Ousted Tata chairman doesn’t want his old job back at India's biggest conglomerate
After winning the reinstatement court case Cyrus Mistry says he will strive for more rights for minority shareholders
Cyrus Mistry, the former head of Tata Sons will not seek to return as chairman of India’s biggest conglomerate despite winning a court case against his removal from the post.
The National Company Law Appellate Tribunal, last month, also ordered Mr Mistry to be reinstated as director of Tata companies. Mr Mistry in an emailed statement on Sunday said he will not seek to be a director on group firms such as Tata Consultancy Services, Tata Teleservices or Tata Industries. The executive, whose family owns about 18 per cent of Tata Sons, will instead seek more rights for minority shareholders in the group, he said.
“I will however vigorously pursue all options to protect our rights as a minority shareholder, including that of resuming the thirty-year history of a seat at the board of Tata Sons,” Mr Mistry said in the statement. “It is time the group’s management introspects and reflects on its conduct as it embarks on future actions.”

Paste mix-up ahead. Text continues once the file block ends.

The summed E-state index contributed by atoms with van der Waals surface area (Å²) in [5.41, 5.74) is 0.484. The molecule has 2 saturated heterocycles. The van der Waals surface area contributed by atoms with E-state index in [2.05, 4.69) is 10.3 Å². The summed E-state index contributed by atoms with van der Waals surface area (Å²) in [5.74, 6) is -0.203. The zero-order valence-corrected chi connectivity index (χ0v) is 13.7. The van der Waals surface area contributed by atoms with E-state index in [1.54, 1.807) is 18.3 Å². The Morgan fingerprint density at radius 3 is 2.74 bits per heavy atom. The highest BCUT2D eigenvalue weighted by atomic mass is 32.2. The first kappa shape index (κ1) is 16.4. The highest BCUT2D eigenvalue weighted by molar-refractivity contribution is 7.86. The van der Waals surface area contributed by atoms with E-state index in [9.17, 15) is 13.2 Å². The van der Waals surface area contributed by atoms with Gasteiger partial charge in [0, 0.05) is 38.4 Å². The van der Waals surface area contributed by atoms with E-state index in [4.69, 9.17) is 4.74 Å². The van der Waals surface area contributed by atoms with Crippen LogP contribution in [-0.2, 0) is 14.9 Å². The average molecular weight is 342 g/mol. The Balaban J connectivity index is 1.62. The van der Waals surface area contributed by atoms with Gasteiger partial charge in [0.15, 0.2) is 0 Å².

Mr Mistry’s latest comments may come as a relief for Ratan Tata, chairman emeritus of the conglomerate, whose actions to fire Mr Mistry, the court said, were “oppressive.” Ratan Tata and a host of Tata group companies filed petitions on Friday in India’s Supreme Court seeking to quash the tribunal’s order to rehire Mr Mistry. The court last month also restrained Ratan Tata from taking any decision that would require a majority decision by Tata Sons’ board.
Mr Mistry’s “statement opens an avenue for a possible resolution by avoiding a forced leadership change and thereby avoiding a larger crisis,” said Mathew Antony, managing partner of Aditya Consulting, an advisory firm. “It can also be construed as a sharp business move to protect the Shapoorji Palloonji investments in the group by retaining a directorship on Tata Sons board and letting go of all other demands.”
Tata Sons is the holding company of the group that also owns the luxury car brands Jaguar and Land Rover. The turmoil couldn’t come at a worse time for the $110 billion (Dh403.7bn) conglomerate. It comes just as the group contends with a crisis at its British unit, Jaguar Land Rover Automotive - one of the crown jewels of Ratan Tata’s buying spree - and an economic slowdown at home that’s damped demand for wares from steel to Tetley teas.
Mr Mistry was ousted as chairman of Tata Sons in October 2016, about four years after he had taken over the position from Ratan Tata. He turned to the National Company Law Tribunal to overturn the dismissal and, following an unfavorable ruling, appealed seeking to expunge disparaging remarks against him in the original order.
Updated: January 6, 2020 10:56 AM